- Collect non-perishable items for the food bank in school. The winning class or group can receive a small reward. For example, students in my school have to follow a uniform dress code. Being allowed to wear clothes of their own choice for a day is very motivating for them.
- Collect items for the food bank at special events. My school holds two drama/music/dance productions a year. Tickets are free for parents and other family members, but we ask that the audience members bring a donation for the food bank. Many of them do.
- Students could also make a collection of donated clothing and blankets or collect donated toys for children. Many areas have local charities that are delighted to accept these items.
Another Activity for Helping the Community
Consider participating in special events designed to help others or draw people’s attention to social problems. For example, my school once participated in a well-organized event in a local park. Admission was by donation to the local food bank. The main aims of the event were to create the largest peace sign ever made from people’s bodies and to be mentioned in Guinness World Records.
We failed at both of the main goals because there weren't enough people present to break the world record. However, we were successful in respect to two additional goals, which were to raise awareness and to support the food bank. The event was publicized in local newspapers and brought the idea of peace to people's attention. In addition, aerial photos of the peace sign were used to create a calendar to raise funds for local schools.
For several years, some students in my school have attended an exciting event known as We Day. The event was created by the cooperation of two organizations—Free the Children and Me to We. It's designed to inspire school students to help children and adults who are living in poverty or suffering as a result of social problems.
We Day is fun and educational for high school students. The event takes place in an arena. Entertainers who are popular with teenagers perform. In addition, speakers—many of them famous—talk to the students about childhood poverty or social issues. The event is free for students to attend.
We Day is a highlight of the school year. The goal of the We organization is to help people all year long, however. Students are encouraged to help people in need after the arena event is over. They are asked to participate in one local and one global initiative to help others during the school year. Their efforts will allow them to attend the next We Day event, which is generally held in the early fall.
Some of the students in my school organize a number of projects to help the local community during the school year. After one We Day, they encouraged the student body and staff to participate in the "Adopt a Village" project to extend the range of the school's help.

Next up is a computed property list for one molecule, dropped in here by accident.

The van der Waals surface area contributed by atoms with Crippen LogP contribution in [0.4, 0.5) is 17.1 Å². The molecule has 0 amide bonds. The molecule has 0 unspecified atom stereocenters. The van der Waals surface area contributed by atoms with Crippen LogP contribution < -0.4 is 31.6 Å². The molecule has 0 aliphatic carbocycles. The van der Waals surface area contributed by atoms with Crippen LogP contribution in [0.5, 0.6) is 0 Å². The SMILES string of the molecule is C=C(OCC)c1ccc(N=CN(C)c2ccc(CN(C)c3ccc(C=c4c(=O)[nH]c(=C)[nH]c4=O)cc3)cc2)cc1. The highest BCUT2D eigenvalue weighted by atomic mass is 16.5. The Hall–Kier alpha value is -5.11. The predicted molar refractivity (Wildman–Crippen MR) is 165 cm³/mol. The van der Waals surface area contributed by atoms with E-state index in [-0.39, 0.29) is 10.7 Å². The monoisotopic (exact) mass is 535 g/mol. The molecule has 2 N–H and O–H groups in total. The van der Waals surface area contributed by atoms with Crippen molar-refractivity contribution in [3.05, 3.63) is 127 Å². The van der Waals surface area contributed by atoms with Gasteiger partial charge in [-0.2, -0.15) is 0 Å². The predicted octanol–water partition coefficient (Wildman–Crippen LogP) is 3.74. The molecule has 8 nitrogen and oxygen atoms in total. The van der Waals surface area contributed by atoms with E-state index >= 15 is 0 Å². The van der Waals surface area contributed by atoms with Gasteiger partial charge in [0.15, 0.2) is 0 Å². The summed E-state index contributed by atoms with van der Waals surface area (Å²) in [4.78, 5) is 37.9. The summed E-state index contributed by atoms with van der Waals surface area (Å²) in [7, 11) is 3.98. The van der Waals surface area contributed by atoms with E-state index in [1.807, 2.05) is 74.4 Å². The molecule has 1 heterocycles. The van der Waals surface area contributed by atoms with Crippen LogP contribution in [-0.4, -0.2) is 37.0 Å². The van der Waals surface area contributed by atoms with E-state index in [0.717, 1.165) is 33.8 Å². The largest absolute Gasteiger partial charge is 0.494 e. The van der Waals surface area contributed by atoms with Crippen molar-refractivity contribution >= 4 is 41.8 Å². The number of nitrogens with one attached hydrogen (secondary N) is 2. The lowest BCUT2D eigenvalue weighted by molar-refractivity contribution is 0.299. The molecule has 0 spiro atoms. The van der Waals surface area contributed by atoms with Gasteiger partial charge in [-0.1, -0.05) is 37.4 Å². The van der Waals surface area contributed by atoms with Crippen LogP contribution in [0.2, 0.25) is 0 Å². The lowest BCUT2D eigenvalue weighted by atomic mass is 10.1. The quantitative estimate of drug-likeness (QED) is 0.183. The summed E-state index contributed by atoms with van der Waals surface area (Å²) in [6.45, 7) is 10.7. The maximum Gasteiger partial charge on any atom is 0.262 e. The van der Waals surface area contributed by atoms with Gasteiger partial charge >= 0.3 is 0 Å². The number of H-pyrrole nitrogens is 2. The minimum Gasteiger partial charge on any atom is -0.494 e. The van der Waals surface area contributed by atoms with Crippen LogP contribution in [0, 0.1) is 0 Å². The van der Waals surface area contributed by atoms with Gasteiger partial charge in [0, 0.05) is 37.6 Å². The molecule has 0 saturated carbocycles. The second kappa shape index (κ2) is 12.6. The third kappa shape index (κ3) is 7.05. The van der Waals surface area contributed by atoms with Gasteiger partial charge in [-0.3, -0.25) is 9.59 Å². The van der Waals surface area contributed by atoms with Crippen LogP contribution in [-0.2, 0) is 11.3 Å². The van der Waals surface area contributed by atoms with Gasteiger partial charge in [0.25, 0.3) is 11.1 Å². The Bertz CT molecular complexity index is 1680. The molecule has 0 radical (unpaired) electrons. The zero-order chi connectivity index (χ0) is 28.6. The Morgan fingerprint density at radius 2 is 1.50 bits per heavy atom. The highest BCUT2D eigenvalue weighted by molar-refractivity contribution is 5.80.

We Day originated in Canada but is spreading to other countries. It currently operates in Canada, the United States, the UK, and the Caribbean. The video below describes the possible benefits of the event.
Helping Others With Knitting or Crochet
If students like to knit or crochet, they could create squares for blankets. (This is a great project for adults, too.) The squares can be completed on the students' own time or during a lunch time knitting or fibre arts club. Some organizations accept the squares and then sew them into blankets to donate to people who need them. The students could create the blankets themselves for their local community.
The Knit a Square organization accepts squares to support children. My school has never donated squares to Knit a Square so I can't give a personal recommendation, but the organization's website looks interesting and the people involved seem to do important and useful work.
More Ideas for Aiding Others
Sponsored Runs or Walks
Students can participate in a run, walk, or other athletic event and collect donations from sponsors. The donations can be used to support either an international or a local charity.
Most high school students love social media sites like Facebook and Twitter. Social networking may be a very helpful way for students to learn about charities, since many charitable organizations have Facebook and Twitter accounts. The sites can also help students publicize a worthy cause that they wish to support.
While listening to a guest speaker doesn't enable students to help people directly, it may stimulate their interest in this topic. After one We Day event, a speaker from the organization visited my school. She gave an energetic and enthusiastic presentation which included photos and a video. Students asked her a lot of good questions afterwards, expressing their interest in her presentation.
The success of a guest speaker depends heavily on the person who visits the school. The best speakers are interesting and informative. They hold the students' attention instead of just making them happy that they're missing a class.
Big and Small Schools Can Help Those in Need
My school has used many strategies to raise funds for charities and help communities. We are a small school, but I'm sure our efforts have been helpful. Hopefully the students will continue to support charities and communities after they've graduated.
I think that helping others is an important school and life activity. If you have other ideas for projects that are suitable for schools, I'd love to hear about them in the comments section below.
A Useful Resource
The We Day website has become quite large and contains useful information even for people living in places where no arena event is held.
© 2012 Linda Crampton